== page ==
References:

1. Weinick, R. M., Pollack, C. E., Fisher, M. P., Gillen, E. M., & Mehrotra, A. (2011). Policy Implications of the Use of Retail Clinics. Rand Health Quarterly, 1(3), 9.

2. Kodjak, A. (2019, February 21). CVS Looks To Make Its Drugstores A Destination For Health Care. Retrieved April 04, 2021, from https://www.npr.org/sections/health-shots/2019/02/21/695216345/cvslooks-to-make-its-drugstores-a-destination-for-health-care

3. CVS is opening 1,500 HealthHUBs. What's their endgame? (2019, July 19). Retrieved April 04, 2021, from https://www.advisory.com/en/dailybriefing/2019/07/19/cvs

4. Paavola, Alia. (2020, May 7). CVS' goal of opening 1,500 HealthHubs on track despite pandemic. Retrieved April 04, 2021, from https://www.beckershospitalreview.com/pharmacy/cvs-goal-ofopening-1-500-healthhubs-on-track-despite-pandemic.html

5. Pifer, R. (2020, July 08). Walgreens Invests $1B in Primary Care Clinics With VillageMD Deal. Retrieved April 04, 2021, from https://www.healthcaredive.com/news/walgreens-invests-1b-inprimary-care-clinics-with-villagemd-deal/581208/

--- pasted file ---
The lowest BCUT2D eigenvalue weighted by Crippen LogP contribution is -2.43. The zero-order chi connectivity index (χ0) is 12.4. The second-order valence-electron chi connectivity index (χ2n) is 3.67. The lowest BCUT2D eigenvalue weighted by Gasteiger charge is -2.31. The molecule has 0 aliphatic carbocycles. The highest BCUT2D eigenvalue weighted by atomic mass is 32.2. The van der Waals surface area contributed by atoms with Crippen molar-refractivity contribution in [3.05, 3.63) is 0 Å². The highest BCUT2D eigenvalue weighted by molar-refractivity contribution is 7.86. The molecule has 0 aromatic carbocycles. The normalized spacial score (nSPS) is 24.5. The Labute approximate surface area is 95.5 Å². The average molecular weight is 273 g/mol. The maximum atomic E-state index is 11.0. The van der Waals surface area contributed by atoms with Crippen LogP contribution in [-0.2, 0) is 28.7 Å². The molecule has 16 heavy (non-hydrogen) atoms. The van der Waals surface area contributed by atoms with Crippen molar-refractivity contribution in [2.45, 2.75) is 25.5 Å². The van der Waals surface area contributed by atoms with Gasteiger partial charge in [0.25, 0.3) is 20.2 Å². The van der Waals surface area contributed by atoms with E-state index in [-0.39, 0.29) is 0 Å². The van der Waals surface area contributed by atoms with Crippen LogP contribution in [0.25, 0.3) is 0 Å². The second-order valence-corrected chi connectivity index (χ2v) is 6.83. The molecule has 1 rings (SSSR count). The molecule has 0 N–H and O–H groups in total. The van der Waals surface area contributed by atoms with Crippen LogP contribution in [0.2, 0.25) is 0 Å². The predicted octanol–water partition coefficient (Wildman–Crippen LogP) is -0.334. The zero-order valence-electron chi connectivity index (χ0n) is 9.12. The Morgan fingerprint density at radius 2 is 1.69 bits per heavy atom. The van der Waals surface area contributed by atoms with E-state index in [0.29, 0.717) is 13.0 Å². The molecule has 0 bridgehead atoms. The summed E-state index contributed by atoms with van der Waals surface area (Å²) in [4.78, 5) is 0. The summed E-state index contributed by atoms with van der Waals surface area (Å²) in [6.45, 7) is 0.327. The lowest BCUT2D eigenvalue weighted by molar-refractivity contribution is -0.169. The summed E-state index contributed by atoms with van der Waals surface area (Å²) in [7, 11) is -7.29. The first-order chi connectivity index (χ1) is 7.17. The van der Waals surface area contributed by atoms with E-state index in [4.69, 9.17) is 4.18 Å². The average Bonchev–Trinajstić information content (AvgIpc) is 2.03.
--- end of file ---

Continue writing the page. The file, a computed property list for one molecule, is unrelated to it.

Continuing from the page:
6. Reuter, Elisa. (2020, June 28). Walmart divulges plans for ‘healthcare supercenters.’ Retrieved April 04, 2021, from https://medcitynews.com/2020/06/walmart-divulges-plans-forhealthcare-supercenters/

7. Dodge, B., & Livingston, S. (2021, February 19). Walmart is slowing its ambitious push into healthcare, employees and leaked documents reveal. Retrieved April 04, 2021, from https://www.businessinsider.com/walmart-slowing-healthcareclinics-strategy-2021-2

8. Evans, M. (2014, February 15). Fragmented care: Data-sharing between retail clinics, health systems hits hurdles. Retrieved April 04, 2021, from https://www.modernhealthcare.com/article/20140215/MAGAZINE/3021 59939/fragmented-care-data-sharing-between-retail-clinics-healthsystems-hits-hurdles

9. Wicklund, E. (2016, March 08). Do retail Clinics actually increase healthcare costs? Retrieved April 04, 2021, from https://mhealthintelligence.com/news/do-retail-clinics-actuallyincrease-healthcare-costs